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The Situationist International (1957–1972) : An Bauhaus imaginiste
The Situationist International (1957–1972)
An Bauhaus imaginiste
Heinz Stahlhut, May 14, 2007
Asper Jorn, L'avantgarde se pas pas, 1962_Pro Litteris_Zurich_Switzerland
Asper Jorn, L'avantgarde se pas pas, 1962_Pro Litteris_Zurich_Switzerland
 
THE SITUATIONIST INTERNATIONAL one of the least known yet most influential (anti)art movements of the post war era: the Situationist International (SI).

The last of the international avant-garde movements of the twentieth century, which was centred in Paris, existed from 1957 to 1972 with a total of seventy-two European, American, and North African members at various times. The guiding figure of the SI was Guy-Ernest Debord (1931-94), the journey is organized around his biography.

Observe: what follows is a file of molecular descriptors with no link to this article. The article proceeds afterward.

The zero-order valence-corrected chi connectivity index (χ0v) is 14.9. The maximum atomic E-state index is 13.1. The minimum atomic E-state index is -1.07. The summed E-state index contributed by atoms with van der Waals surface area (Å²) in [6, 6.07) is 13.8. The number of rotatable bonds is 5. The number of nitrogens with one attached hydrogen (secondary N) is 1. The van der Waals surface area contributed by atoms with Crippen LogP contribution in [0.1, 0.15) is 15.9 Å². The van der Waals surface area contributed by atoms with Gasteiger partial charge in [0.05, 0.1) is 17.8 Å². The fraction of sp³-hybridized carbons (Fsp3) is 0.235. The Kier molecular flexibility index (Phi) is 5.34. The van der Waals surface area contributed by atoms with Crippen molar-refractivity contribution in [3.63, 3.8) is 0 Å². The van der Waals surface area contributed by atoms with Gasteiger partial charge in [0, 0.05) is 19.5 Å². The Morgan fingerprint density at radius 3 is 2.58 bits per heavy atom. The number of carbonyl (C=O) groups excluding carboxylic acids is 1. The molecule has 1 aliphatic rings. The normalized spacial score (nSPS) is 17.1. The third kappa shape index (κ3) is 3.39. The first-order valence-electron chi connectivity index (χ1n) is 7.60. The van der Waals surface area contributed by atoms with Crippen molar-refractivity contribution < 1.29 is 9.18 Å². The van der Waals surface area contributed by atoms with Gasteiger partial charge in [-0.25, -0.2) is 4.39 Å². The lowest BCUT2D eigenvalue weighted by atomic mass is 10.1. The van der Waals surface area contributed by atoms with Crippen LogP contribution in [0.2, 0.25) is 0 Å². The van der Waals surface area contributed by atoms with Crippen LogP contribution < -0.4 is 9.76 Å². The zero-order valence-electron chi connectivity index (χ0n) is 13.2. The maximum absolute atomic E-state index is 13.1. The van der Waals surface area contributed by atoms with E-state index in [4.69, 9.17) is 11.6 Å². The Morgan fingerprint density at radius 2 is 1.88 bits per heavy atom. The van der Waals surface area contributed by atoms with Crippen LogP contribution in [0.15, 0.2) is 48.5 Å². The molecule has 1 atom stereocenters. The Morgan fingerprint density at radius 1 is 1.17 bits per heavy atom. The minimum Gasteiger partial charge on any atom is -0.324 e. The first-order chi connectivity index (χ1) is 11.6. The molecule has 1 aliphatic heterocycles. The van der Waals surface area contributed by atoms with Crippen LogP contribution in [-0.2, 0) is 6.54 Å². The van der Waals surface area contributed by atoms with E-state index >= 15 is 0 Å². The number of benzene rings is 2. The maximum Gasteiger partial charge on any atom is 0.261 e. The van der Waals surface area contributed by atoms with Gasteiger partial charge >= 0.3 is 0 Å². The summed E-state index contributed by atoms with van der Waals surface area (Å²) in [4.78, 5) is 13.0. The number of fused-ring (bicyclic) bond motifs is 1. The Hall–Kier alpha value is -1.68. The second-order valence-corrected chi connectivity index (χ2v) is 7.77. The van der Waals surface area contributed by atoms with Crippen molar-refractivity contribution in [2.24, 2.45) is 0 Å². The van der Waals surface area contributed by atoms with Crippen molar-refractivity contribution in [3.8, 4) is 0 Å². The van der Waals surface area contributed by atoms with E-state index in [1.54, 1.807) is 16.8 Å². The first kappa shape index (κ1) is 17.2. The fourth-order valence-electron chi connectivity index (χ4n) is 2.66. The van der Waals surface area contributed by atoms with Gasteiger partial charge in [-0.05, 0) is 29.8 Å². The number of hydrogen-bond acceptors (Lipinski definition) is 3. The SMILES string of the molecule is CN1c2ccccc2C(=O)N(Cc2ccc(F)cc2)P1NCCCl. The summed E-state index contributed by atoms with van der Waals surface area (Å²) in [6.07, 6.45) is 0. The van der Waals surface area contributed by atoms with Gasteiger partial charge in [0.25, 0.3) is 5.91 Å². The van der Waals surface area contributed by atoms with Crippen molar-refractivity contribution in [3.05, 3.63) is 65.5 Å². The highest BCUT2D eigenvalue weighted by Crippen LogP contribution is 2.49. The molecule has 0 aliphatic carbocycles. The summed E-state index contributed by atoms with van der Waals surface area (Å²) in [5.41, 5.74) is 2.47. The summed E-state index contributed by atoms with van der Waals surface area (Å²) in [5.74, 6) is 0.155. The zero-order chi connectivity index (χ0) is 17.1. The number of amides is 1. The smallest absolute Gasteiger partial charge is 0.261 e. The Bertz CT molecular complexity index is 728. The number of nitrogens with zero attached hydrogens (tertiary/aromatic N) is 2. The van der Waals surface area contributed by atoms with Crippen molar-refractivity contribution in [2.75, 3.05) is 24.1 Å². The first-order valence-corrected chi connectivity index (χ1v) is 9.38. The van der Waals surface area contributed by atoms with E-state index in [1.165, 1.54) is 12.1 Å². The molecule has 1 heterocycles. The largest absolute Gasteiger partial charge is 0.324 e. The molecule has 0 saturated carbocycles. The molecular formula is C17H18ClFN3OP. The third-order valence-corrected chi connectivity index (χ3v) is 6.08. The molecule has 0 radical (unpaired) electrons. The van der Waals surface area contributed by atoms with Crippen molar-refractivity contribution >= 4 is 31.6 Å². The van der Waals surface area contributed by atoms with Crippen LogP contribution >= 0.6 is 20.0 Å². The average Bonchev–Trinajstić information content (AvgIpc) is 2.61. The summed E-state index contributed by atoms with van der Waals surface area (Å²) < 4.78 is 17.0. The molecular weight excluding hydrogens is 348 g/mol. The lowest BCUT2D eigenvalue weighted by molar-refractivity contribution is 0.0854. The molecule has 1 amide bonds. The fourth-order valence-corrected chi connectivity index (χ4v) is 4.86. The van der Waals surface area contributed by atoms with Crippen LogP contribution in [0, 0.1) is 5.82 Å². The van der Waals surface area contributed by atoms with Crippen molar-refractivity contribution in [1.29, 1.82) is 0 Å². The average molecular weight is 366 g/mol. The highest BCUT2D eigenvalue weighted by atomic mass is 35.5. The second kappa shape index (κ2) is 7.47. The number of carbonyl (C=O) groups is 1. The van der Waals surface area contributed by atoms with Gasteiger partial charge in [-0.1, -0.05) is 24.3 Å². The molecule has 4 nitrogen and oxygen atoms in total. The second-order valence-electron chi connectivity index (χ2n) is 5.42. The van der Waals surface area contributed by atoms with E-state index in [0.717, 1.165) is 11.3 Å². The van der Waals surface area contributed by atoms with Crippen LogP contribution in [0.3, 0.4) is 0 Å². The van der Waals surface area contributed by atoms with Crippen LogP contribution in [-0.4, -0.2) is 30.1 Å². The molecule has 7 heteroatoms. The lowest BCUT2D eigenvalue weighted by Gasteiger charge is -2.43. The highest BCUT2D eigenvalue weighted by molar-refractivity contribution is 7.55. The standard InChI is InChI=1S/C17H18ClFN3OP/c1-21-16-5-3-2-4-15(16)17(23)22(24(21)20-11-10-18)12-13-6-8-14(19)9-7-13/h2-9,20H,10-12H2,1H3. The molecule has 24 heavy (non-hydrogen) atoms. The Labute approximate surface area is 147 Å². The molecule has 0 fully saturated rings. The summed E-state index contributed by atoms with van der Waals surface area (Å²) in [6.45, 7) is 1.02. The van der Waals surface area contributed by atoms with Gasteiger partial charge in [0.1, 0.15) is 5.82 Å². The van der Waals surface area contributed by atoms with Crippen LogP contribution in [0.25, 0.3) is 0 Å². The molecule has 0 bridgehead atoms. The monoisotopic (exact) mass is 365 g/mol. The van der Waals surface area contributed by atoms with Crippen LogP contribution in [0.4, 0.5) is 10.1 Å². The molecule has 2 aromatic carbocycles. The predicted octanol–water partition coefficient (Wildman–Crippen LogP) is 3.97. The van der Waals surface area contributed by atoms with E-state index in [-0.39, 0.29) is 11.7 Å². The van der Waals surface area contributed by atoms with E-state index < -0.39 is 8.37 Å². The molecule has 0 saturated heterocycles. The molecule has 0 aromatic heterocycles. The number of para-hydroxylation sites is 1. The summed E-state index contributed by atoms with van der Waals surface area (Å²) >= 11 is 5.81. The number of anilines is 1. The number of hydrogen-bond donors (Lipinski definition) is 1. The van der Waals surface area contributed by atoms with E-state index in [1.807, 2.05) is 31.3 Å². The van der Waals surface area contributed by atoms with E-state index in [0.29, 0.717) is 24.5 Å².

The SI’s revolutionary program included the elimination of all forms of representation: the undermining of all authority, the destruction of all symbols of power, the elimination of art (even that of the Classical avant-garde) and all other forms of cultural spectacle, the regaining of the reality of life that had been expropriated by a society of consumption and commodities in short, the struggle against late capitalist dispossession.

Constant A. Nieuwenhusts, Terre Brûlée III, 1951_Bob Goedewaagen_Pays-Bas
Constant A. Nieuwenhusts, Terre Brûlée III, 1951_Bob Goedewaagen_Pays-Bas
 
The rejection of the conventional intellectual discourse, its political radicalness, and also, quite simply, its limited number of members have contributed to the relative obscurity of Guy Debord and the SI outside France. As a consequence, the historical significance of the SI, which operated at the points of intersection between art and politics, is difficult to comprehend even today.

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